Here’s some book trailer awesomeness via You Tube —
It was school break this week and we were just at home, so for two days I took the kids down to the Cape to see Plimoth Plantation and the Mayflower II.
As always, I am challenged with my editing skills!! Here’s what we have:
–The kids standing in the English Village of Plimoth Plantation. It was just starting to rain and we were some of the only ones there, which was great! We could do whatever we wanted to! We talked to Miles Standish for about 30 minutes and hung out in the homes when it rained. There is also a Wampanoag village there with true Native Americans that were working and building a canoe (picture did not come out) that fascinated my son!
— 1620 marks Plimoth Rock!
— Here are the kids with the Mayflower II in the background and then on board. In true “Nolan” fashion, I get us everywhere at the start of the day when it opens — much less busy. We were the only ones on the Mayflower for a bit and could interact freely with the folks there.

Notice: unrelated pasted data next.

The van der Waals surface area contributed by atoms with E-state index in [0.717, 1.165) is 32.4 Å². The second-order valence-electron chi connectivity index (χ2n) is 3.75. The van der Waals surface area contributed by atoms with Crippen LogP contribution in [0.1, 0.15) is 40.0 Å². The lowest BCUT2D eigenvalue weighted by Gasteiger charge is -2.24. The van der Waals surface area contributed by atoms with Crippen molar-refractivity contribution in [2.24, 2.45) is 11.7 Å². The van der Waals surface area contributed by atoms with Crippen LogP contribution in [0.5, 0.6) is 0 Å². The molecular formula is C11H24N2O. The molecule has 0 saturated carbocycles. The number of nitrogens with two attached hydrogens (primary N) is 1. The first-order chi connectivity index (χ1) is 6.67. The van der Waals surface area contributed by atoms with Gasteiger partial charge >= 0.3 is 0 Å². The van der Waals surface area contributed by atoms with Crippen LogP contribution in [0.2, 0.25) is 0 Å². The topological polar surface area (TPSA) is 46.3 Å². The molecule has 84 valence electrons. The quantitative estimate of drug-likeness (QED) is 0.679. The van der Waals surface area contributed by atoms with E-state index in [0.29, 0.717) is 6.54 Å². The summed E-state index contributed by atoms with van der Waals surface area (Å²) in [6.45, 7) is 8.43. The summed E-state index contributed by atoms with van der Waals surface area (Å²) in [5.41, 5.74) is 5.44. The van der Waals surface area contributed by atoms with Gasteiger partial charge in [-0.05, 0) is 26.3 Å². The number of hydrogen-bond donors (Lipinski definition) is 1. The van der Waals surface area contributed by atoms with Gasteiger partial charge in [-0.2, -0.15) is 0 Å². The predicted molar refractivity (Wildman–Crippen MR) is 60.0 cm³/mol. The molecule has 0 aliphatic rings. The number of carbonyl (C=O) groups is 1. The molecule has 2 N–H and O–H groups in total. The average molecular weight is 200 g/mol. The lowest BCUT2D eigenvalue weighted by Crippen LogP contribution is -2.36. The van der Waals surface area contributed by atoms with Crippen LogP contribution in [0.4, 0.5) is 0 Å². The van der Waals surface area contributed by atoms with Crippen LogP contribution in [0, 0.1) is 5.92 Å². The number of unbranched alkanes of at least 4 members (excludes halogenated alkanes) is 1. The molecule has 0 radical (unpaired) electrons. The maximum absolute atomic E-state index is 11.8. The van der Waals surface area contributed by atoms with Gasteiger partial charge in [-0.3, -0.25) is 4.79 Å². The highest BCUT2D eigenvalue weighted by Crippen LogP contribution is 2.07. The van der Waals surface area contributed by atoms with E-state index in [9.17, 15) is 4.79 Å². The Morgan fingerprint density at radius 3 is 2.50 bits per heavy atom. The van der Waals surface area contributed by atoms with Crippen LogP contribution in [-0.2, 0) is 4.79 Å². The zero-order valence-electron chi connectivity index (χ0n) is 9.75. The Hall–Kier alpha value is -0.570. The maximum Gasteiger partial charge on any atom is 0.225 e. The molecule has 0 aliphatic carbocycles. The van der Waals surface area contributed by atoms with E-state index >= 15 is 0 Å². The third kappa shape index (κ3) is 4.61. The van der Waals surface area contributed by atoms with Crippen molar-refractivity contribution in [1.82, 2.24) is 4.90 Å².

–My kids asked me to include this “Moo-flower” cow statue from the visitors’ center since they thought it was hysterical!
Plymouth is only 75 miles from us, but we stayed the night to make it extra fun. The second day we went back to the Plantation to the Wampanoag village again and to see the baby animals in the barns.
I received a copy of this book through Blogging for Books, a Christian media outlet. In this story, which is part historical and part romance, Carrie Lang goes undercover to investigate a suspicious death at Dinsmore ‘s Chocolate Factory. Carrie is an ardent advocate of child labor laws, and she is concerned as well about the welfare of the child workers at the factory. She befriends a co-worker (the owner’s son in disguise) and also takes on the care of three orphaned siblings. Carrie is a devout Christian and a strong personality. Her determination and faith will see her through this mystery!